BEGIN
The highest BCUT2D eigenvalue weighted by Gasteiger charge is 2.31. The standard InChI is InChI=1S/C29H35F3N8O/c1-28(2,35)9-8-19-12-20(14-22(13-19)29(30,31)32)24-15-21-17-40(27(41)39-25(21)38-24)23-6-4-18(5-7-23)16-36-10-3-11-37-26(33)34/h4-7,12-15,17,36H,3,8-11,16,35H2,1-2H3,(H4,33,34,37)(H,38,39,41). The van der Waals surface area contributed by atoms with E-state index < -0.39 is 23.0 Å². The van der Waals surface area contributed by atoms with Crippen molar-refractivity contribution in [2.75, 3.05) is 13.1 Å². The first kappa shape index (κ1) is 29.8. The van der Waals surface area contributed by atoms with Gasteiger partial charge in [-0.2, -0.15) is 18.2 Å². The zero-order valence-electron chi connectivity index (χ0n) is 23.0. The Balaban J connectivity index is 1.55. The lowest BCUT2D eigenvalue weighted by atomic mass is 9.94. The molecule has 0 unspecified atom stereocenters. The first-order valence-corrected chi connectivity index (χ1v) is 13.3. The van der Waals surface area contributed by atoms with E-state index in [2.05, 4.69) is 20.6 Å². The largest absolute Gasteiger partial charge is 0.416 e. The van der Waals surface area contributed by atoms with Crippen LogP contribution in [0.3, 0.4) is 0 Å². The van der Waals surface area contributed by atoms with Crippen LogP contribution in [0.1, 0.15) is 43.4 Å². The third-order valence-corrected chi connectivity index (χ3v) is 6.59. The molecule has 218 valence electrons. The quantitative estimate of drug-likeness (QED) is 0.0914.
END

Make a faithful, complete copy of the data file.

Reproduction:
The highest BCUT2D eigenvalue weighted by Gasteiger charge is 2.31. The standard InChI is InChI=1S/C29H35F3N8O/c1-28(2,35)9-8-19-12-20(14-22(13-19)29(30,31)32)24-15-21-17-40(27(41)39-25(21)38-24)23-6-4-18(5-7-23)16-36-10-3-11-37-26(33)34/h4-7,12-15,17,36H,3,8-11,16,35H2,1-2H3,(H4,33,34,37)(H,38,39,41). The van der Waals surface area contributed by atoms with E-state index < -0.39 is 23.0 Å². The van der Waals surface area contributed by atoms with Crippen molar-refractivity contribution in [2.75, 3.05) is 13.1 Å². The first kappa shape index (κ1) is 29.8. The van der Waals surface area contributed by atoms with Gasteiger partial charge in [-0.2, -0.15) is 18.2 Å². The zero-order valence-electron chi connectivity index (χ0n) is 23.0. The Balaban J connectivity index is 1.55. The lowest BCUT2D eigenvalue weighted by atomic mass is 9.94. The molecule has 0 unspecified atom stereocenters. The first-order valence-corrected chi connectivity index (χ1v) is 13.3. The van der Waals surface area contributed by atoms with E-state index in [2.05, 4.69) is 20.6 Å². The largest absolute Gasteiger partial charge is 0.416 e. The van der Waals surface area contributed by atoms with Crippen LogP contribution in [0.3, 0.4) is 0 Å². The van der Waals surface area contributed by atoms with Crippen LogP contribution in [0.1, 0.15) is 43.4 Å². The third-order valence-corrected chi connectivity index (χ3v) is 6.59. The molecule has 218 valence electrons. The quantitative estimate of drug-likeness (QED) is 0.0914.